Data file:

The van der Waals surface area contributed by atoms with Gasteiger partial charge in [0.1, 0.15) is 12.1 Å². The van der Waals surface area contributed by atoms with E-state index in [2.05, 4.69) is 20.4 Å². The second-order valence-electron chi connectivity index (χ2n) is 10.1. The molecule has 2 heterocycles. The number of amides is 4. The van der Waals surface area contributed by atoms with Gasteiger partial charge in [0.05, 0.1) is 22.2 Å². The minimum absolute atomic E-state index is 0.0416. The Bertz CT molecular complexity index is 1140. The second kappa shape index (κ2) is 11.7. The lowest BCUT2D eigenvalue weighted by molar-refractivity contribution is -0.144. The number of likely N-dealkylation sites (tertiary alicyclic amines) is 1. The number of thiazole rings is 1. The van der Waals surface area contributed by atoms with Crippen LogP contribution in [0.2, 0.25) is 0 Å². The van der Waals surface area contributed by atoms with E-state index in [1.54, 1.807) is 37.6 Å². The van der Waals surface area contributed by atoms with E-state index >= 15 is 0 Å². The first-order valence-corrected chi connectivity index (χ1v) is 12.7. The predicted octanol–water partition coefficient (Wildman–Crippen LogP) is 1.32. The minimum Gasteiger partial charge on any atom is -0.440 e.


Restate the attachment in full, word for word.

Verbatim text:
The van der Waals surface area contributed by atoms with Gasteiger partial charge in [0.1, 0.15) is 12.1 Å². The van der Waals surface area contributed by atoms with E-state index in [2.05, 4.69) is 20.4 Å². The second-order valence-electron chi connectivity index (χ2n) is 10.1. The molecule has 2 heterocycles. The number of amides is 4. The van der Waals surface area contributed by atoms with Gasteiger partial charge in [0.05, 0.1) is 22.2 Å². The minimum absolute atomic E-state index is 0.0416. The Bertz CT molecular complexity index is 1140. The second kappa shape index (κ2) is 11.7. The lowest BCUT2D eigenvalue weighted by molar-refractivity contribution is -0.144. The number of likely N-dealkylation sites (tertiary alicyclic amines) is 1. The number of thiazole rings is 1. The van der Waals surface area contributed by atoms with Crippen LogP contribution in [0.2, 0.25) is 0 Å². The van der Waals surface area contributed by atoms with E-state index in [1.54, 1.807) is 37.6 Å². The van der Waals surface area contributed by atoms with E-state index >= 15 is 0 Å². The first-order valence-corrected chi connectivity index (χ1v) is 12.7. The predicted octanol–water partition coefficient (Wildman–Crippen LogP) is 1.32. The minimum Gasteiger partial charge on any atom is -0.440 e.